It’s Difficult To Love G-d And To Love Man

In a 1995 lecture on Exodus 5, Dennis Prager says: It is difficult if not impossible to love G-d and to love humanity at the same time.

If you really love people, then you so cry for their pain that it’s difficult to love G-d. And if you are really intoxicated with love of G-d, it can come at the price of feeling the pain of human beings. If you really feel their pain, it will have to raise questions about G-d.

There have been people who loved G-d and could torture people because they were able to separate the two. It’s when you really feel for people that the questions about G-d arise.

If you only love man, you will end up with moral chaos because where does good and evil come from if you don’t love G-d?

If you only love G-d, you will end up with moral chaos because you will not care about the suffering of humanity.

If you spend eight hours a day studying Torah, those are hours you could’ve been visiting the sick. If you love man as much as you love G-d, how is your ratio ten-to-one in serving G-d? Anyone who argues that studying Torah serves humanity argues in mystical terms that I can’t relate to. In real terms, no other humans are benefiting.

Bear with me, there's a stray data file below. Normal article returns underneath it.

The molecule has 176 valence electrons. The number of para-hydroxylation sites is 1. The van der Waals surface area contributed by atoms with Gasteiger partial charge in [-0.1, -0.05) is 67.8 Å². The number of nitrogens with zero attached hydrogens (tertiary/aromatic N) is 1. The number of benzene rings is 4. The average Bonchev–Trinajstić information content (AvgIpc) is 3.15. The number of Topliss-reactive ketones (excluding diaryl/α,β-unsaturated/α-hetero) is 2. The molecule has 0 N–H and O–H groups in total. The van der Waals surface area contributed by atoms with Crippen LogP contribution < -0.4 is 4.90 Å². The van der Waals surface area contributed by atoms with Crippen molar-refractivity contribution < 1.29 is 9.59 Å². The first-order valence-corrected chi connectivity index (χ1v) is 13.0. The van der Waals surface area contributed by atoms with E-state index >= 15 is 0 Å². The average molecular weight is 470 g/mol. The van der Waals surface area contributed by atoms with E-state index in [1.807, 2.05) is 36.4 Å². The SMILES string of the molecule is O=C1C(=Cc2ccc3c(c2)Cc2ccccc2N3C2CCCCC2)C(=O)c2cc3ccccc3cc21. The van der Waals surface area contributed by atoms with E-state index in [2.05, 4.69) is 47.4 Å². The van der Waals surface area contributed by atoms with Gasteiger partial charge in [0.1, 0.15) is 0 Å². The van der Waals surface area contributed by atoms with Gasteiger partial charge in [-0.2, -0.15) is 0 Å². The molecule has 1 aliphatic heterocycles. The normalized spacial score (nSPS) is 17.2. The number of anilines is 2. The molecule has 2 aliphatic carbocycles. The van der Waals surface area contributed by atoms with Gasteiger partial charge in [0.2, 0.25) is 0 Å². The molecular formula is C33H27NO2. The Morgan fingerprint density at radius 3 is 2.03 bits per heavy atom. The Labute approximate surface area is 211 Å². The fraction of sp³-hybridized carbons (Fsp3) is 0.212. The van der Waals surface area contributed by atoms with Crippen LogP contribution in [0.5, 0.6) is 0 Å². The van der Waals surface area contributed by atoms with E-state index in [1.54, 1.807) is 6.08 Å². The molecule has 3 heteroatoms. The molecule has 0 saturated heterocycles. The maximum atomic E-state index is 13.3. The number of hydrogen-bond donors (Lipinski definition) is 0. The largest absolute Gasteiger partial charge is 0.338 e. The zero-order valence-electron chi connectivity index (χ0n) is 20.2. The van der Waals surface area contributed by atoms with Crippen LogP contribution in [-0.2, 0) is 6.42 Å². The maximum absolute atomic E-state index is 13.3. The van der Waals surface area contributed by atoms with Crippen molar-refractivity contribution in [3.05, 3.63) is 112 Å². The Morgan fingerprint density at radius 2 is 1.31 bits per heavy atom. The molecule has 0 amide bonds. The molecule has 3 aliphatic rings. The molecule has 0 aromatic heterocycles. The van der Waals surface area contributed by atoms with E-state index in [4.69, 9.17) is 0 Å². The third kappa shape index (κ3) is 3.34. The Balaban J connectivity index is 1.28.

The three monotheistic faiths have gone overboard with love of G-d at a price.

If you are a married parent, how much time do you spend with your spouse and how much with your children? You can so love your children that it can deflect from your love for your spouse.

I grew up Orthodox where it was taken for granted that every Jew who died in the Middle Ages because he wouldn’t convert to Christianity was a martyr sanctifying G-d’s name. And they were. I accept that totally.

When I had my first child, I saw them differently. As a single young man, martyrdom was clearly the option to take.

If somebody said to me today, accept X or we will kill your family, I don’t know what I’d do. Am I going to say, sure, kill me, my wife and my children. Me, I can handle. I’m going to give up the lives of my wife and kids for the long-term view? I’m agnostic on that question.

If I spent all of my time studying Torah and neglecting my kids, I could say I chose G-d over my family.

About Luke Ford

I've written five books (see My work has been covered in the New York Times, the Los Angeles Times, and on 60 Minutes. I teach Alexander Technique in Beverly Hills (
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